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Drought And Counter-Terrorism Threaten Livelihood Security For Hundreds Of Thousands Of Somalilanders
Hargeysa, March 15, 2008 (SL Times) – The effects of America’s so-called war on terror and drought have combined to threaten the livelihood security of hundreds of thousands of Somaliland pastoralists who are already suffering from the Deyr rains failure coupled with the commercial blockade that has been imposed against their livestock exports to Saudi Arabia.
The wells and birkas dried up as early as January due to the loss of the Deyr rains with the Somaliland vice-president Ahmed Yusuf Yassin declaring earlier this month that the country was in drought and in need of rapid humanitarian assistance.
Water-trucking has already started in all over Somaliland. But many nomads are unable to buy water for their livestock and families because their purchasing power has been drastically weakened by a decade-long Saudi ban on the entry of Somaliland livestock into the Kingdom.
The ban which was originally imposed on livestock from all countries of the Horn following the outbreak of Rift valley fever disease in Saudi Arabia in 1999 – 2000, was however later lifted except for Somaliland.
In the aftermath of September 11, Djiboutian president Ismael Omer Gelleh after leasing his entire small country to western forces trying to track down alleged Al-Qaida fighters in the Horn, became the new darling of Washington in the region.
The Americans and their Saudi allies rewarded Gelleh for his collaboration in the so-called war on terror with an estimated 500 million dollars in annual aid (one dollar for each Djiboutian citizen).
Gelleh was also eager to take over the traditional livestock exports route from Berbera to Saudi Arabia. The Saudis lifted the ban on entry of Somaliland livestock on the condition that the animals are routed through Djibouti. USAID helped Gelleh establish holding grounds for livestock animals Djibouti prior to export to Saudi Arabia.
Last year Somaliland president Dahir Riyale had struck a deal with a Saudi businessman called Al-Jabiri whereby the latter was given monopoly on livestock exports from Berbera to Saudi Arabia via Djibouti port.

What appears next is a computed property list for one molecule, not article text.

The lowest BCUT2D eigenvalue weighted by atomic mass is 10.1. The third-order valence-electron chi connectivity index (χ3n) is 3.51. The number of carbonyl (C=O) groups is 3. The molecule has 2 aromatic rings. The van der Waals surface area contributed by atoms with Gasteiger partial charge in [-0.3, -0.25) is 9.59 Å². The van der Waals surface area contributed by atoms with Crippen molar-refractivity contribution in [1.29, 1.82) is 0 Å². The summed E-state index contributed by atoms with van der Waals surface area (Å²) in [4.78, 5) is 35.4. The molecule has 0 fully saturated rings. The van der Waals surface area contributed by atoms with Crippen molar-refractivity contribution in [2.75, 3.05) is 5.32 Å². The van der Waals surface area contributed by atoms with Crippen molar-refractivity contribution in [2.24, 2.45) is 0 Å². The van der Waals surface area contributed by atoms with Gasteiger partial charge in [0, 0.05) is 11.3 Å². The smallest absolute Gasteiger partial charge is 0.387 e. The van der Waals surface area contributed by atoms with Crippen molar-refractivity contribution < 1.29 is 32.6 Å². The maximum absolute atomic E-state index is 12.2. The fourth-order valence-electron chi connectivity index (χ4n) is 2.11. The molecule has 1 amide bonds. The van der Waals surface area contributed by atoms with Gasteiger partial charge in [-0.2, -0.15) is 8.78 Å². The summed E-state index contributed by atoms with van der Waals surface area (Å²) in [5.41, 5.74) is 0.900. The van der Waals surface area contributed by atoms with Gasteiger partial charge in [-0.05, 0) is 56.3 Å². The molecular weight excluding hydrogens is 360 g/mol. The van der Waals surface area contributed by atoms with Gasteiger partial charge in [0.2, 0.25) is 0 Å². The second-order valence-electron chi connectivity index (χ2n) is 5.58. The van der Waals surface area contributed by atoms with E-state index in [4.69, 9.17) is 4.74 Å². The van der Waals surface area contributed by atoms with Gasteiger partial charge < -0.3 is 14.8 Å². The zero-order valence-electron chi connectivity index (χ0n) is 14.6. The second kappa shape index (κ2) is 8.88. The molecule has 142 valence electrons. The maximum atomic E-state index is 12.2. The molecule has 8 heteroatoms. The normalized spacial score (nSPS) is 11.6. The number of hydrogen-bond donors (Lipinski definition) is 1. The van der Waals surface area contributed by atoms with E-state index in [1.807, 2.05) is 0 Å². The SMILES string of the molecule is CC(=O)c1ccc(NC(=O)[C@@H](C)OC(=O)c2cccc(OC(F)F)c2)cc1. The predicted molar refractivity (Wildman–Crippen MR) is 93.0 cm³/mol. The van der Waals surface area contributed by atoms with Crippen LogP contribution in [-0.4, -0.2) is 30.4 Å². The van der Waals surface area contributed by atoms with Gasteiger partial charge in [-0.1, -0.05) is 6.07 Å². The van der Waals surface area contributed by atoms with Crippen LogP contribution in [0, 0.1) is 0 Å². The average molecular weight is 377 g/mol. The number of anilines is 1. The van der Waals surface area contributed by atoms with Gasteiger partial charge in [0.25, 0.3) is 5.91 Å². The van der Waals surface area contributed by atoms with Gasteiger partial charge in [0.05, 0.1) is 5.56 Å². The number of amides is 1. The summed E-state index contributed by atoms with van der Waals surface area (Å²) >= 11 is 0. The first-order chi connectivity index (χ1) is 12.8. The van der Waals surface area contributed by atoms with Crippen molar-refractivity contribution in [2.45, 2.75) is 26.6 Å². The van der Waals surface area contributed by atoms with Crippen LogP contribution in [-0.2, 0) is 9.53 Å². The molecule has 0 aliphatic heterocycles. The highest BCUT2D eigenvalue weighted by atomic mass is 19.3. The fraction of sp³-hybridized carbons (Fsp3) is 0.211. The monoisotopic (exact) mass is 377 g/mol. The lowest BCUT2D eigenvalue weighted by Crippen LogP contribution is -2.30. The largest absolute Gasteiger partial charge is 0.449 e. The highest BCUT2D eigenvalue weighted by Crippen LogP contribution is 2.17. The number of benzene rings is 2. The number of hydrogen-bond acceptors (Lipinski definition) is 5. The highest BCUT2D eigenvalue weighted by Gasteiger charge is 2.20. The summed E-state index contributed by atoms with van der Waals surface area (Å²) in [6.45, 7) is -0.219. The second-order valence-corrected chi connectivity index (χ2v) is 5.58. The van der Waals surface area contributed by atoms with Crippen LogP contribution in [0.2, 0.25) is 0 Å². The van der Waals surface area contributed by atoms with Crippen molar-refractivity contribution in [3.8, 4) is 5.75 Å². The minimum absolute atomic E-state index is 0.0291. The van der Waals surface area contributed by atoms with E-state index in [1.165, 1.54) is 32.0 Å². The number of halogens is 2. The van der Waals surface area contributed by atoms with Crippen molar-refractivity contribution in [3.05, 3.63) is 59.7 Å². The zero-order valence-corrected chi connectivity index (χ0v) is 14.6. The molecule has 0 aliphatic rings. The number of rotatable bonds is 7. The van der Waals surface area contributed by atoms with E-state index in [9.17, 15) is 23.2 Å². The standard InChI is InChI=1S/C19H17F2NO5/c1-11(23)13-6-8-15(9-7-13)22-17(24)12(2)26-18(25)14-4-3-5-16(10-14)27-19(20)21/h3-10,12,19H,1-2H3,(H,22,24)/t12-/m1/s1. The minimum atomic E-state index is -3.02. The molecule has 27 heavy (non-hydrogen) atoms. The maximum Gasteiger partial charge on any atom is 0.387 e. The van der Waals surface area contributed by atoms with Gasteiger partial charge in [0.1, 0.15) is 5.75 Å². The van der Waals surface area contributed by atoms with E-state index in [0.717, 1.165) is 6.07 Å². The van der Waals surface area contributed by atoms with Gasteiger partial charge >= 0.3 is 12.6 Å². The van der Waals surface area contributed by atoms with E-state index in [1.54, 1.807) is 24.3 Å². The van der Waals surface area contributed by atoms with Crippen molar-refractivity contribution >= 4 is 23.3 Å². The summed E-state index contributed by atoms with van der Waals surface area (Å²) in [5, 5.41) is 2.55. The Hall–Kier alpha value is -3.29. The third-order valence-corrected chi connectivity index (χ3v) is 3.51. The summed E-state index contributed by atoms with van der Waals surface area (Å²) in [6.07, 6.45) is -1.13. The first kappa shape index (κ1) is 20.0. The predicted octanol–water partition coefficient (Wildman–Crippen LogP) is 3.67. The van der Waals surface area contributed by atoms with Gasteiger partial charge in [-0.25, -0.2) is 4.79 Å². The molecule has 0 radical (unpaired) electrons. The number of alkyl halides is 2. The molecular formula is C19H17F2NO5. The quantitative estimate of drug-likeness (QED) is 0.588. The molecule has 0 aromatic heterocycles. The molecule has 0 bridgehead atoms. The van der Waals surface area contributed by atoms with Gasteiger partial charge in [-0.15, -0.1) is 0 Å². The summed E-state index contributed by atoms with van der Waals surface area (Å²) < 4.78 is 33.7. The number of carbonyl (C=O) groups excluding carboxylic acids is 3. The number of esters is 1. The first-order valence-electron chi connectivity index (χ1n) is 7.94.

Riyale who for his role in regional counter-terrorism efforts receives at least hundreds of thousands of dollars in cash annually, also accepted that Al-Jabiri buys the Berberawi lamb for a fixed rate of $35 per head, which is at least $75 less than the market price per head when trade was free.
With Gu rains not expected before late April, there are genuine fears that the drought situation will get worse in the days and weeks to come.
Neither the Somaliland government nor the international community has come forward to help in alleviating the devastating impact that the drought has already brought on the livelihood of hundreds of thousands of people and millions of their livestock.
According to observers, Somaliland has never been confronted with a situation as dire as the one it finds itself in today.
Both Mr. Riyale whose monthly salary is estimated at US$50,000 (fifty thousand) and his minister for Water and Minerals Qassim Yusuf, have so far remained silent on the looming catastrophe.
The Somaliland government hasn’t moved to repair a single bore-hole let alone help in trucking water to some of the affected communities.
However nothing will mitigate the situation in the long-term as long as Somaliland’s pastoralists are blocked from freely trading with other nations and the US policy remains focused on counter-terrorism alone without its root-causes.
Source: Somaliland Times